The Pruitt-igoe Myth: An Urban History (2012)
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Critic Reviews for The Pruitt-igoe Myth: An Urban History
The personal stories told by former residents add a poignancy to the broad trends the film examines.
Pruitt-Igoe was the first, and most famous, example of the failure of that sort of public housing.
Using archival footage and interviews with former residents, Freidrichs adds human dimension and historical context to what is often viewed in simple terms as a misguided blip.
This history is too recent to seem dry, and the film gets an added emotional punch from interviews with former tenants, whose memories mix fondness with anger and loss.
Myth convinces that St. Louis failed Pruitt-Igoe, and not the other way around.
A thought-provoking, cinematic picking of the bones of the scattered exoskeleton of a once-promising 'poor man's penthouse.'
The drugs, fear and violence cannot be shown but are palpable in the speakers' memories.
I quibble about facts emphasized or omitted, [but] the memorable images, valuable personal testimonies and... huge empty lot should help frame a discussion [on] urban policy.
Deeply impressive and disturbing exposť of what went terribly wrong with one hopeful post-War American housing experience.
The film ends on a note of courage, and a call-to-action that we "remember," naturally, but we can't completely buy it: What Freidrichs has accomplished is a portrait of unknowability.
Audience Reviews for The Pruitt-igoe Myth: An Urban History
History is often much more complex than originally presented. That is especially true with the heartbreaking documentary "The Pruitt-Igoe Myth" about the failed eponymous housing projects in St. Louis that were built in the 1950's to house low income families who had previously lived in slums and imploded in the 1970's when it proved to be unsalvageable. Today that lot is populated only by trees, as nature seeks to reclaim the land.
Along with an excellent use of archival material to detail the horrible conditions of the slums, what St. Louis once looked like(there is a brief mention of proposed city improvements, only some of which came to fruition) and a before and after view of the projects which is stunning, the documentary makes great use of the former residents, who were scattered throughout the city after the projects closed, telling their own stories, starting with newspaper columnist Sylvester Brown in 2005 touring the vacant lot. This allows details of living in the projects to be filled in, such as the hope of the residents moving in from the slums into as one person puts it a "a penthouse for the poor." That same great view of St. Louis turns into a nightmare for authorities later when the buildings eventually became abandoned and the towers turn into lookout posts for criminals.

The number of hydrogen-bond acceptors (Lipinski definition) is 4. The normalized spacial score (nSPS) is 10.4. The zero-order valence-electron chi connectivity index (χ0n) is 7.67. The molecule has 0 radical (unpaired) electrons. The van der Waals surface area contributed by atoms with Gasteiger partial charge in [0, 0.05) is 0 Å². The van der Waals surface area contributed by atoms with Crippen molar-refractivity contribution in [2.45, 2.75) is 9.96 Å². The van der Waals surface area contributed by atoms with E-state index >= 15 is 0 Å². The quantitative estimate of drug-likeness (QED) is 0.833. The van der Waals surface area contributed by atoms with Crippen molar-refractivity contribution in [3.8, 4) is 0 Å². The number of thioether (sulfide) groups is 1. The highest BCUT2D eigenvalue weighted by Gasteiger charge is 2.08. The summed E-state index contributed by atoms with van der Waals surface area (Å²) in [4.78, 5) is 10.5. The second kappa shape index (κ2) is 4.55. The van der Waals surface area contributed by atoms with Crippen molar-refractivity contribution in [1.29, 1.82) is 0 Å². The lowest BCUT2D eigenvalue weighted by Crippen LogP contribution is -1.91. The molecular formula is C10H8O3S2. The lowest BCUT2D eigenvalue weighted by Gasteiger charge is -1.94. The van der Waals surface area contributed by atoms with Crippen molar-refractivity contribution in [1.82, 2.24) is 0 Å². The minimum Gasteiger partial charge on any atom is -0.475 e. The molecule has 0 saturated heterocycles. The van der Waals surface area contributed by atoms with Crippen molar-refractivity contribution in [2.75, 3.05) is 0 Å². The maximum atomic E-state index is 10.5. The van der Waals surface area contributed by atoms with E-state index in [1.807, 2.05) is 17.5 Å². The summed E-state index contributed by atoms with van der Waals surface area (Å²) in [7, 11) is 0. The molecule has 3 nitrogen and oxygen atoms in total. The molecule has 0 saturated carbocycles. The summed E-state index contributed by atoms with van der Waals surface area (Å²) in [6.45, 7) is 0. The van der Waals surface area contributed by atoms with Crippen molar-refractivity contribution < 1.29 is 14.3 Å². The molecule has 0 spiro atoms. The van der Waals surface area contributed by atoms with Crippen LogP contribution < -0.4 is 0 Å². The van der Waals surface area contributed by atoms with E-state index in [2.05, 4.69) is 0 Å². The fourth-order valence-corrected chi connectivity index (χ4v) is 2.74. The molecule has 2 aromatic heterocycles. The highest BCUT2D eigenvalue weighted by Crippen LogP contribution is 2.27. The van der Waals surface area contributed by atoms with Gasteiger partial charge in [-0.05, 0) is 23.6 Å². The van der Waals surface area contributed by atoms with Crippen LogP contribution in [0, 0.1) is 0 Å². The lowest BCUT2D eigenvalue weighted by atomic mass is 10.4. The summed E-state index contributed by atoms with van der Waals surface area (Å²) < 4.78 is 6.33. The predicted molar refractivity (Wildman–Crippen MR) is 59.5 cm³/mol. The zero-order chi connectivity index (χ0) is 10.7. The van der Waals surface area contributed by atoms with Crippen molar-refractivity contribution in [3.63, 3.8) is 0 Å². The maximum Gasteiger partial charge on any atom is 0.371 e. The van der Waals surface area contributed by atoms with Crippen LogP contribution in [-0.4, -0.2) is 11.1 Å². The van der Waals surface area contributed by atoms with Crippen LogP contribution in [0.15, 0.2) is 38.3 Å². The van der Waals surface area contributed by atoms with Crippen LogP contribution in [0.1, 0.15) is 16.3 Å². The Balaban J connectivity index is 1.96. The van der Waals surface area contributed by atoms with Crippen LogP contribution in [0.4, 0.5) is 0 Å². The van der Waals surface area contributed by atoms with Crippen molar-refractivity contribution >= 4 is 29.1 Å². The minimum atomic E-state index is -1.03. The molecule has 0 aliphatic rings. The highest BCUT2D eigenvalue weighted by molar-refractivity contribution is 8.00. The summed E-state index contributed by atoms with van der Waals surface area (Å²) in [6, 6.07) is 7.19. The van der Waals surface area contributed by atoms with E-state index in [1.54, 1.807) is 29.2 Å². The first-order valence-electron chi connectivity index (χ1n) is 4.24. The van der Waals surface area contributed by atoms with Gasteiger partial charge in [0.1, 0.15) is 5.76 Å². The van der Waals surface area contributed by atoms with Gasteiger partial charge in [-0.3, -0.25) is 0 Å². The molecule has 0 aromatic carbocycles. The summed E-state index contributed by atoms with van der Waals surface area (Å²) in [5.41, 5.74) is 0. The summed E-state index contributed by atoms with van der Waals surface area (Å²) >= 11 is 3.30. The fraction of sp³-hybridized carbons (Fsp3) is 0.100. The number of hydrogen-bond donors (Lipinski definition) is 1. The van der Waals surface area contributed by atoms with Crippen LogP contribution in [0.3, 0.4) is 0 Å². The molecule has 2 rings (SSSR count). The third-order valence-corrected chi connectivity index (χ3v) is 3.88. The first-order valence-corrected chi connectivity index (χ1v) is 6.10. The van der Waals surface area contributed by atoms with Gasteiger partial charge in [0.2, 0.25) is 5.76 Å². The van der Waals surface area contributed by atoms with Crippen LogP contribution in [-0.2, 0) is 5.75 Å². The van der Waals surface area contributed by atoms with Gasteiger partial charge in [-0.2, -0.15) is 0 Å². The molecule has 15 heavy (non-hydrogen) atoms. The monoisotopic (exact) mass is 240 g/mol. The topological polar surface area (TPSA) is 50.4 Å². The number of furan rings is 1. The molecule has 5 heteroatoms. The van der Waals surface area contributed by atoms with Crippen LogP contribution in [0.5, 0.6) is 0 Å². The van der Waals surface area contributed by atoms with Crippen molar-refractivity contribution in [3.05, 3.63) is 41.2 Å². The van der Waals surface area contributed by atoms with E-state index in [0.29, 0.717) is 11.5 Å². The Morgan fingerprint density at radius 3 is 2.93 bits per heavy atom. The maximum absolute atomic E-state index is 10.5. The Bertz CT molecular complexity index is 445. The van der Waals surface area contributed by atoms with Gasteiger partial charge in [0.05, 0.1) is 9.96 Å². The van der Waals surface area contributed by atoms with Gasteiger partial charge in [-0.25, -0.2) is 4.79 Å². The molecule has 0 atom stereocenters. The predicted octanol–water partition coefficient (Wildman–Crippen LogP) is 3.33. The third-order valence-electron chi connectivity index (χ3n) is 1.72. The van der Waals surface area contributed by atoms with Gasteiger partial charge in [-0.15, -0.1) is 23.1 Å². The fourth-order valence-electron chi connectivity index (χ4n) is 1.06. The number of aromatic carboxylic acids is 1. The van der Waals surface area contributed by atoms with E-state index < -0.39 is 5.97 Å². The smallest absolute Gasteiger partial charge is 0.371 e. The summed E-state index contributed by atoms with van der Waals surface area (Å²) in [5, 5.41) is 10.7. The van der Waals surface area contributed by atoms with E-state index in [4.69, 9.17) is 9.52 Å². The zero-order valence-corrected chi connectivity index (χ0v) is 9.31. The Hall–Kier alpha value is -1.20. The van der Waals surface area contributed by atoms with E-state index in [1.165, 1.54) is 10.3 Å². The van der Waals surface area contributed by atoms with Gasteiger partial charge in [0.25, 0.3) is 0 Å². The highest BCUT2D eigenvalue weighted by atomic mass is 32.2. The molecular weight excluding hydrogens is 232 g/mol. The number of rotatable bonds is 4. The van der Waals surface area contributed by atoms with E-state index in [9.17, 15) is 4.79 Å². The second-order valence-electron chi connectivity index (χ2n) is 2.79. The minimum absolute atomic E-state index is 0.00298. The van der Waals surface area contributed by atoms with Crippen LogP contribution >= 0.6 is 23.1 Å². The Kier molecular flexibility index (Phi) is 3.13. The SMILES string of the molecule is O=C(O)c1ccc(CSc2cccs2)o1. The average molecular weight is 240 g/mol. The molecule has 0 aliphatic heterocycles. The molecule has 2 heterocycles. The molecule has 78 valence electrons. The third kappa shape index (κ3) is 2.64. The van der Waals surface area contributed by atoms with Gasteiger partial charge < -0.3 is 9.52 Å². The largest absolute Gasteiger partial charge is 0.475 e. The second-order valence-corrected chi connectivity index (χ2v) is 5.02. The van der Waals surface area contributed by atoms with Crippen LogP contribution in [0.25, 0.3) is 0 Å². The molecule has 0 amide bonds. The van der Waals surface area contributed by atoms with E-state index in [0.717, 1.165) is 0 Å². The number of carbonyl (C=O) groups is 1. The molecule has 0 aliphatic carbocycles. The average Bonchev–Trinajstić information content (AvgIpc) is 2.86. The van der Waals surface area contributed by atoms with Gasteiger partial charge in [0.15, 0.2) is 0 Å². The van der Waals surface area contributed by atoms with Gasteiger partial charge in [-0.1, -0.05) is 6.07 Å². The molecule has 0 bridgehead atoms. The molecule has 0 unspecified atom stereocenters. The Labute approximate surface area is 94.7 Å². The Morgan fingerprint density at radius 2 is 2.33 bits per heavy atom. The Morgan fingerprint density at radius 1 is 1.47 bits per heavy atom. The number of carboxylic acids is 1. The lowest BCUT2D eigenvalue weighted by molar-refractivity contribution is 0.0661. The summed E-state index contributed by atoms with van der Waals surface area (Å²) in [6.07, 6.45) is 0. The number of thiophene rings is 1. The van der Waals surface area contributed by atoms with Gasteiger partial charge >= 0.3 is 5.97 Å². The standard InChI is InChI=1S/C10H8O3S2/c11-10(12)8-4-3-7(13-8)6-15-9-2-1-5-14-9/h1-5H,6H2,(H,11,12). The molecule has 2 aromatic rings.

To the casual observer, it might seem like the idea of public housing was inherently at fault but there were other causes in play, some which the city leaders could foresee and others which were outside of their power. They thought the population of St. Louis would continue growing after World War II when it in effect it decreased dramatically due to white flight to the suburbs due to the same federal housing act of 1949 that made the projects possible, also allowed families to get a loan for a new home cheaper in the suburbs than renting an apartment in the city.(St. Louis was not the only city this happened to. It just had the perfect conditions.) As the city tax base fell apart, that gave the city less money to maintain the projects which instantly fell into a state of neglect and segregation, as jobs also migrated out to the suburbs away from where the workers lived. This gave the opponents more fuel against the projects as even the original proponents sometimes operated out of ulterior motives to clean up the city. The failure to mention mass transportation which probably also suffered is the documentary's only big misstep.
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